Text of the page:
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Honda to Drastically Cut North American Production Due to Flooding in Thailand

By Blake Z. Rong | October 31, 2011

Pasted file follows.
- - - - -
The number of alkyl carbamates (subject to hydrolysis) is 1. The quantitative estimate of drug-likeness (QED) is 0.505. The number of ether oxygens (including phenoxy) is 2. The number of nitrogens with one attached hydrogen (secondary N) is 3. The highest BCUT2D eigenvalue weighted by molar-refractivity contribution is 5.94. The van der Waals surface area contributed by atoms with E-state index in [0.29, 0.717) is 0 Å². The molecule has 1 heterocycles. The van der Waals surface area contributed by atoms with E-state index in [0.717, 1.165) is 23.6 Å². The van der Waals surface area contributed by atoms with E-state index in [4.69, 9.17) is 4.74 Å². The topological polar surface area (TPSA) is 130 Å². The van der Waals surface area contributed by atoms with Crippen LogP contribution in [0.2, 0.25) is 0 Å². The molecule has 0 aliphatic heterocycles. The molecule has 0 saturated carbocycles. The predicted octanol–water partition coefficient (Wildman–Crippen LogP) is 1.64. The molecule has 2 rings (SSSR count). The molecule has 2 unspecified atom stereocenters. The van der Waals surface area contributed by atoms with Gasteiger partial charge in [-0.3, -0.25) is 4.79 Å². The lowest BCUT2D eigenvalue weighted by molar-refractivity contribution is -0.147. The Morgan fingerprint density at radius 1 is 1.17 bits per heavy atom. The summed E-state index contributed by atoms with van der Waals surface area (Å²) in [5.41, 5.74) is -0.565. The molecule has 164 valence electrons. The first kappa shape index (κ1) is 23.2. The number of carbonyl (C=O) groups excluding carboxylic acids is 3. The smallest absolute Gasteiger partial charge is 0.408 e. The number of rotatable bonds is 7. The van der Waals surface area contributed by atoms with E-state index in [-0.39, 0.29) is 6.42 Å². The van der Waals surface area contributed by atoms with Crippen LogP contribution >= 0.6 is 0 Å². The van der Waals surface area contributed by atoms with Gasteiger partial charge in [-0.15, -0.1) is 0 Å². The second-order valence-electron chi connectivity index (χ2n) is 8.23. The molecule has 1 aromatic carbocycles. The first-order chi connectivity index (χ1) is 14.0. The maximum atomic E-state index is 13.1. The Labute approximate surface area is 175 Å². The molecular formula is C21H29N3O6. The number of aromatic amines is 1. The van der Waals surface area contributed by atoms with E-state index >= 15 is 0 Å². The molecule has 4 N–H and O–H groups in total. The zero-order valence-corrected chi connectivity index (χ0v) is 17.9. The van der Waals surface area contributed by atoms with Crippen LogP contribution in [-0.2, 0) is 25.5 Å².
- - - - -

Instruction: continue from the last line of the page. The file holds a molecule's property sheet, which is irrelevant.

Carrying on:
The recent flooding in Thailand has forced Honda, alongside Toyota, to reveal that its North American production will be cut by a whopping 50 percent. Honda’s facilities in Thailand have been damaged by rising waters, disrupting the flow of parts. All six of Honda’s plants in North America are cutting their overtimes and scheduled to close on certain dates in November. Even though 80-90 percent of Hondas sold in America are built here, critical components such as electronics are sourced from overseas. Further delays have yet to be announced, but Honda expects these delays to last until mid-December. This is especially bad news for the new CR-V, which is due to go on sale by the end of the year. Reports from Japan indicate that its December launch may be delayed by a few weeks—and whether Honda, which is just starting to resume production levels after the Japanese tsunami in March, can maintain its sales momentum with a new launch and a parts delay waits to be seen. Source: Automotive News
 
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